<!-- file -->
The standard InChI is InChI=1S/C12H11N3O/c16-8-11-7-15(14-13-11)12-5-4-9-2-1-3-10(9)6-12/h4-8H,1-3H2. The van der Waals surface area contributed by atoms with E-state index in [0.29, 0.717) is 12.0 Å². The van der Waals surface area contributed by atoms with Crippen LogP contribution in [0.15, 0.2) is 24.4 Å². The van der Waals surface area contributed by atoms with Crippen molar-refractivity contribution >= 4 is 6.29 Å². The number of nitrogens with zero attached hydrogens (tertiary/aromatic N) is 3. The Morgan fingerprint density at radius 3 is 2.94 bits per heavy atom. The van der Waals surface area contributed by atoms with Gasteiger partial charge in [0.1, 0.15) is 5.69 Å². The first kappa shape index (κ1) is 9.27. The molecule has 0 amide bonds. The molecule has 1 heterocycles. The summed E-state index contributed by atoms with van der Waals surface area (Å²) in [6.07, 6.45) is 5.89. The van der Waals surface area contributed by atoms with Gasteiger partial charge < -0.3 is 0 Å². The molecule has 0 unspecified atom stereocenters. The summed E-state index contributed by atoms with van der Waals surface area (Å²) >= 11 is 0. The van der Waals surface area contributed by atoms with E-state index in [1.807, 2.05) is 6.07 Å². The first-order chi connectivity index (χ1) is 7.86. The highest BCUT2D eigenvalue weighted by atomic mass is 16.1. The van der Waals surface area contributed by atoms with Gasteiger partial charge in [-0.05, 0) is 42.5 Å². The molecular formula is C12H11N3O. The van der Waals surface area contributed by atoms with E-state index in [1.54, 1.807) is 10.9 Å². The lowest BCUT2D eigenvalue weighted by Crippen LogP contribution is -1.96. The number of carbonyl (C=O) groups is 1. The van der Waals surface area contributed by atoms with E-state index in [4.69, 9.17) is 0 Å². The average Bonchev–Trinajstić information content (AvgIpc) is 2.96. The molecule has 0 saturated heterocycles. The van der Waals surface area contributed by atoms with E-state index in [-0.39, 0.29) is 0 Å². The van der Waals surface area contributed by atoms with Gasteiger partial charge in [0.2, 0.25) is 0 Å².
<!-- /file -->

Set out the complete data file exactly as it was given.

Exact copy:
The standard InChI is InChI=1S/C12H11N3O/c16-8-11-7-15(14-13-11)12-5-4-9-2-1-3-10(9)6-12/h4-8H,1-3H2. The van der Waals surface area contributed by atoms with E-state index in [0.29, 0.717) is 12.0 Å². The van der Waals surface area contributed by atoms with Crippen LogP contribution in [0.15, 0.2) is 24.4 Å². The van der Waals surface area contributed by atoms with Crippen molar-refractivity contribution >= 4 is 6.29 Å². The number of nitrogens with zero attached hydrogens (tertiary/aromatic N) is 3. The Morgan fingerprint density at radius 3 is 2.94 bits per heavy atom. The van der Waals surface area contributed by atoms with Gasteiger partial charge in [0.1, 0.15) is 5.69 Å². The first kappa shape index (κ1) is 9.27. The molecule has 0 amide bonds. The molecule has 1 heterocycles. The summed E-state index contributed by atoms with van der Waals surface area (Å²) in [6.07, 6.45) is 5.89. The van der Waals surface area contributed by atoms with Gasteiger partial charge < -0.3 is 0 Å². The molecule has 0 unspecified atom stereocenters. The summed E-state index contributed by atoms with van der Waals surface area (Å²) >= 11 is 0. The van der Waals surface area contributed by atoms with E-state index in [1.807, 2.05) is 6.07 Å². The first-order chi connectivity index (χ1) is 7.86. The highest BCUT2D eigenvalue weighted by atomic mass is 16.1. The van der Waals surface area contributed by atoms with Gasteiger partial charge in [-0.05, 0) is 42.5 Å². The molecular formula is C12H11N3O. The van der Waals surface area contributed by atoms with E-state index in [1.54, 1.807) is 10.9 Å². The lowest BCUT2D eigenvalue weighted by Crippen LogP contribution is -1.96. The number of carbonyl (C=O) groups is 1. The van der Waals surface area contributed by atoms with E-state index in [4.69, 9.17) is 0 Å². The average Bonchev–Trinajstić information content (AvgIpc) is 2.96. The molecule has 0 saturated heterocycles. The van der Waals surface area contributed by atoms with E-state index in [-0.39, 0.29) is 0 Å². The van der Waals surface area contributed by atoms with Gasteiger partial charge in [0.2, 0.25) is 0 Å².